Japan's Nikkei 225 share index is set to push through 20,000 points thanks to ultra-easy monetary policy rekindling confidence in the world's third largest economy, a raft of equity experts told CNBC on Wednesday.
"We are long the Japanese equity market and I feel very comfortable with that position," Bob Parker, the senior investment, strategy and research advisor at Credit Suisse, told CNBC.
Parker believes that the benchmark will outperform its peers adding that a 10 percent rise over the next six months is "not unreasonable." Ian Wright, the director of investment management firm Morant Wright, told CNBC that the 20,000 point level is achievable and said that the Bank of Japan has essentially been given an assignment to "buy the market" to ward off the weak inflation that has plagued the country for decades.
Named after Japan's Prime Minister Shinzo Abe, the strategy of "Abenomics" cranked up a level this week following disappointing growth data on Monday. Abe has called for snap elections to try to gain a larger mandate to push through yet more stimulatory measures. This comes after surprise easing from the Bank of Japan (BOJ) at the end of October which fueled yet more gains for the Nikkei.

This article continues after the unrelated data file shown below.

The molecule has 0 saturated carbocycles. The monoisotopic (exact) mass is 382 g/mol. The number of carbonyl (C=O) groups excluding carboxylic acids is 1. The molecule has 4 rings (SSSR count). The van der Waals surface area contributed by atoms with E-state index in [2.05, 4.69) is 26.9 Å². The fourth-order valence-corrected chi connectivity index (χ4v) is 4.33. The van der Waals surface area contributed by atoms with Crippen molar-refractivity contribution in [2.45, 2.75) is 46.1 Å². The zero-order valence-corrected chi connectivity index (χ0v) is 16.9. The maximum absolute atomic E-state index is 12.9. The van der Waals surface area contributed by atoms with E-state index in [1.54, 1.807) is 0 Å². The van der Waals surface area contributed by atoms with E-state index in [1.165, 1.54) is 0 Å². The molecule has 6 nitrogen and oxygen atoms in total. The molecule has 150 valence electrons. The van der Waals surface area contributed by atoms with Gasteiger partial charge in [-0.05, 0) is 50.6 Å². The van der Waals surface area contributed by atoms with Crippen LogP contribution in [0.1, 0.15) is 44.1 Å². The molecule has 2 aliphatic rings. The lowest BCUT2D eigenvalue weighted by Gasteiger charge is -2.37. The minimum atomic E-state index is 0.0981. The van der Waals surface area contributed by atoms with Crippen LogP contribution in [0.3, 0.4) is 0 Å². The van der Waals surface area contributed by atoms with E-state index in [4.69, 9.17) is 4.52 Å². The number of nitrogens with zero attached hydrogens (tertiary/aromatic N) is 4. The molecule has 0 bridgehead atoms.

On Tuesday, the Nikkei 225 posted its biggest gain in two weeks following Abe's announcement of an early election poll, as well as a delay in next year's sales tax increase, which is seen as likely to bring more measures to stimulate growth. This came a day after new data showed that the economy contracted an annualized 1.6 percent in the July-September quarter.
The Nikkei has gained 6.5 percent this year which pales into insignificance when compared with the increase of 57 percent seen last year when the country's central bank aggressively expanded its balance sheet and helped stocks higher and its currency lower. The index now stands at 17,288 points but is still way off a record high of 38,915 points in 1989 when the country was enjoying its economic zenith.